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Crave Wicked Love

Crave Wicked Love

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February 5, 2013


Marcy Franklin

The Crave Wicked Love cocktail.

A little something spicy (and chocolaty) to go with your bourbon.



Related Recipes


  • 1 part Crave Chocolate Chili Liqueur
  • 1 part Devil¹s Cut Bourbon
  • 1 part cream


Combine ingredients in a mixing glass over ice and shake. Strain into a chilled cocktail glass.


Raichlen’s Greatest Hits

By Steven Raichlen

Call it Mission Impossible. Call it the impossible choice. When Up in Smoke editor Nancy Loseke asked me to name my ten favorite recipes from a lifetime of grilling, my mind reeled at the magnitude of the task.

After all, I’ve written 31 books—28 of them cookbooks, and 12 focused on barbecuing and grilling. The big books, like Planet Barbecue and BBQ USA (Workman Publishing) contain more than 500 recipes—each!—and even the smaller books run from 100 to 200 recipes.

I can’t begin to imagine the number of recipes I’ve written over the course of my career, but it runs in the many thousands. And that’s not even considering original recipes I create for my TV shows and for the New York Times and dozens of other publications I’ve contributed to over the years.

Nonetheless, there are some recipes I keep preparing for my family and teaching long after a particular book or article has been published. After months of debate (Nancy gave me the assignment back in August!), I’ve come up with the Raichlen top eleven—eleven essential recipes I can’t grill or live without and that I’m sure I’ll continue grilling for the rest of my life.

You might want some to bring to people’s houses now that we are starting to have meals in one another’s homes again.

For huevos rancheros, we ladle some into a small sauté pan and let it begin to barely simmer over medium heat, and then crack two eggs into the bubbling sauce and leave it to cook on the stovetop until the whites of the eggs start to set, from translucent to milky ghosts. Then we scatter soft shredded Chihuahua cheese around the whole pan and set the pan up under the blasting broiler until the cheese sizzles and gets black leopard spots. If you only melt but don’t “toast” the cheese, it’s too flabby for me — the little dark spots of char make it nutty and the best of brunch dishes. It’s served so many ways in so many places, but we offered it with warm fried corn tortilla chips, some stewed black beans, a wedge of avocado and some cilantro leaves.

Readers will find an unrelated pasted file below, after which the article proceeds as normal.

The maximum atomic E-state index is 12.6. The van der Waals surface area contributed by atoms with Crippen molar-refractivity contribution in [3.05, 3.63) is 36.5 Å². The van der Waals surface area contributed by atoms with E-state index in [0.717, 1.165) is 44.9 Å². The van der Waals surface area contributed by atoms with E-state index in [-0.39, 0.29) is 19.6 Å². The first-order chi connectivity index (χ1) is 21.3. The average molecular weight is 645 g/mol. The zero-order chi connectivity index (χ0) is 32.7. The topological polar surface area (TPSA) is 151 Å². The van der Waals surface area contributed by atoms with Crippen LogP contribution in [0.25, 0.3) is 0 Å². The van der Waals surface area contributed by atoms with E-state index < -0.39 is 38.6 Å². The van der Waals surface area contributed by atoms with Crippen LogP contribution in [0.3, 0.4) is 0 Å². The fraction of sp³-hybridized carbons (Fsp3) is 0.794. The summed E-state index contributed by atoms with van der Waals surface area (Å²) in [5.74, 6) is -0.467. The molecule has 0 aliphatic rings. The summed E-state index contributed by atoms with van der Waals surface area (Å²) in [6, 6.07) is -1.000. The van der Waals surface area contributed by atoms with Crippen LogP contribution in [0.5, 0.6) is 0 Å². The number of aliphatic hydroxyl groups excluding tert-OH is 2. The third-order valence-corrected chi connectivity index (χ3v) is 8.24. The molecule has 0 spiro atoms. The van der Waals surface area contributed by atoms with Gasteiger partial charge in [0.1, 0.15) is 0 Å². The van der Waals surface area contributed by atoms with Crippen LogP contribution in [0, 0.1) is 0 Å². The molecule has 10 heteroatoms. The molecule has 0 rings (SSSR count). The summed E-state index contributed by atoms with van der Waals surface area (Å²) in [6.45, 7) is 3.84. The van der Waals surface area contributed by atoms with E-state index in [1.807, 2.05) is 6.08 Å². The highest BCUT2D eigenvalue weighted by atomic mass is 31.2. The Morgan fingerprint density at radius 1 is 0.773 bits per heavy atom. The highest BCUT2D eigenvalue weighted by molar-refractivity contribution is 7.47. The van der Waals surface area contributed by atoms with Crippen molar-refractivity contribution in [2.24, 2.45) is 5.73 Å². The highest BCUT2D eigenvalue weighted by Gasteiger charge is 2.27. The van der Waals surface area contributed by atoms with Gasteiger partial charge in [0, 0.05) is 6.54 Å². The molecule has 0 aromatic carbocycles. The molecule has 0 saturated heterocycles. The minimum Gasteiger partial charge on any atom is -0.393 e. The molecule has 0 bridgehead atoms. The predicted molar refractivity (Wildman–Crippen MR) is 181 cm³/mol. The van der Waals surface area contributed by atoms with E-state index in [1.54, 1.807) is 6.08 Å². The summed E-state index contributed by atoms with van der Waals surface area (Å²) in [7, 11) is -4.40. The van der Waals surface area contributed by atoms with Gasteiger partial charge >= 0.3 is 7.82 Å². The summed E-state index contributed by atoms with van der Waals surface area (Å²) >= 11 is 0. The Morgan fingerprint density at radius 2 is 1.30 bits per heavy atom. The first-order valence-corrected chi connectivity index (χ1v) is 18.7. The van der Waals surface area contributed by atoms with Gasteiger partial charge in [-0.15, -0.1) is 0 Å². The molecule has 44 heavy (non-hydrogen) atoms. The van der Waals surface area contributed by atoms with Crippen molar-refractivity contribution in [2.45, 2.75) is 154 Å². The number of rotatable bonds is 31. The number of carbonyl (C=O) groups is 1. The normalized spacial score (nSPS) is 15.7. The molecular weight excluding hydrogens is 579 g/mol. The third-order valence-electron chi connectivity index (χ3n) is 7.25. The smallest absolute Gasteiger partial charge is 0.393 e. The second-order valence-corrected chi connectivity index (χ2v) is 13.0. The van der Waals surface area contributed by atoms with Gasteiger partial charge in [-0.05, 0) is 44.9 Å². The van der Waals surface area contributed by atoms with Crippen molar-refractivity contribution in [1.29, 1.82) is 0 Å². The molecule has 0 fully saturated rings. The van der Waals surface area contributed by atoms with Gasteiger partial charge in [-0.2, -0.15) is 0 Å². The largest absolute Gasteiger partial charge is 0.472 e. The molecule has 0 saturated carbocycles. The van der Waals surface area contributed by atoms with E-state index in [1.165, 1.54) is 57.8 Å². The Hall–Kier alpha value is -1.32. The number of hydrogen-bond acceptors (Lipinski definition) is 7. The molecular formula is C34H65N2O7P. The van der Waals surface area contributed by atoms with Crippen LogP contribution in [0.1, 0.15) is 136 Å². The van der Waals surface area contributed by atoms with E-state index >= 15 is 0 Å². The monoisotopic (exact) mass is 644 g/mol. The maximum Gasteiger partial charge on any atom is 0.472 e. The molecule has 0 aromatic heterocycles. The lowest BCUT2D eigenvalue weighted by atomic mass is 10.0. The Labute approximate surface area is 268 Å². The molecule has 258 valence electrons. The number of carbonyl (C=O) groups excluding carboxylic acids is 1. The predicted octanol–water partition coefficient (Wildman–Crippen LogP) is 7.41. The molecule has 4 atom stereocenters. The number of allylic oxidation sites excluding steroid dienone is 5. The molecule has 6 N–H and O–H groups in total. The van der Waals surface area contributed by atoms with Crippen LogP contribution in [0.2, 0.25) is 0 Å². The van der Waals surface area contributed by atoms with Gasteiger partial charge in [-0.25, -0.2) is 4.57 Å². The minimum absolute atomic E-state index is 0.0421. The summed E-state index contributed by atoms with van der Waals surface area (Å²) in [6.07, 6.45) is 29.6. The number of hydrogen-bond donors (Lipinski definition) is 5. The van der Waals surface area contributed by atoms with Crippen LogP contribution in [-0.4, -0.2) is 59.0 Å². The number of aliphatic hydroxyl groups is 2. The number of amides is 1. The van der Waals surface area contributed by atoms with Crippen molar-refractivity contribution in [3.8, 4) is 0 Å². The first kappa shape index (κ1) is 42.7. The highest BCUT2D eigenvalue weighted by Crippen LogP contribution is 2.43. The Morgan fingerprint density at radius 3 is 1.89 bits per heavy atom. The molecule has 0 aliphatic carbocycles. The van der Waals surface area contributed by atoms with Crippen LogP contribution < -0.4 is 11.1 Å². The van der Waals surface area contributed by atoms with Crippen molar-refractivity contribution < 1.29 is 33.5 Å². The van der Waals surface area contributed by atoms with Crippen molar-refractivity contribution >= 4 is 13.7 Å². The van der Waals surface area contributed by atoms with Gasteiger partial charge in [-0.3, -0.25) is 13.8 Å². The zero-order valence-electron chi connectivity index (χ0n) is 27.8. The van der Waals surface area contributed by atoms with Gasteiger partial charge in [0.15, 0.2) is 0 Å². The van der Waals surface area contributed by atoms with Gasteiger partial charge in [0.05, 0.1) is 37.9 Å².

After brunch, that sauce found its way into many of our family meals at Prune. Hungry line cooks looking for a midnight snack come up with plenty of clever and very satisfying treats. Someday I might put leftover rösti tater tots with leftover tartar sauce out on the free bench, but right now, let’s focus on that ranchero sauce, as this is a recipe that makes three quarts of the stuff. Poach shrimp in it, or cubed swordfish use it as a sauce under batter-fried fish with quick-pickled red onion reheat shredded roasted chicken or pork in it for a loaded nachos lunch for your kiddos, add it to Cheddar-scrambled eggs and roll it up in a flour tortilla.

I offer the big batch thinking you might want some to bring to people’s houses now that we are starting to visit and have meals in one another’s homes again. It makes a thoughtful and useful host gift. I was also thinking that since we haven’t answered those lingering, fundamental questions yet — how much should a plate of huevos rancheros really cost at a restaurant and should the waiter make four times as much money as the egg cook and what government benefits will be made available for our undocumented workers — it seems much gentler for everyone involved just to make a three-quart batch at home.

Building the Perfect Vegan Burger

There are absolutely no rules (except for keeping it #freefromanimals) when it comes to putting together the perfect vegan burger—just do whatever floats your boat! But sometimes we all need a bit of inspiration to construct something epically appropriate for our wicked appetites. Here are a couple tips to help you along the path to burger bliss:

  1. Use Steam to Melt Chao: As you’ll see in the recipe and video, we’ve found that using a bit of steam helps melt the chao on the burger. Add a small amount of water to the pan at the very end of the burger cooking process and cover to get the melty deliciousness you crave!
  2. Toast the Buns: Toasting burger buns (and pretty much any sandwich or wrap, for that matter) is a game changer. Use a little bit of oil or plant-based mayo/butter and get those buns golden brown!
  3. Embrace the Flavors YOU Love: As we said before, there are no rules for building the perfect burger, so explore the flavor combinations that you like best. Whether you’re looking for spicy, sweet, tangy or savory, only you know what combo will be your favorite!

Banana-chocolate-hazelnut French toast (page 29)

From Danielle Walker's Eat What You Love: Everyday Comfort Food You Crave: Gluten-Free, Dairy-Free, and Paleo Recipes Danielle Walker's Eat What You Love by Danielle Walker

Are you sure you want to delete this recipe from your Bookshelf. Doing so will remove all the Bookmarks you have created for this recipe.

  • Categories: Breakfast / brunch Gluten-free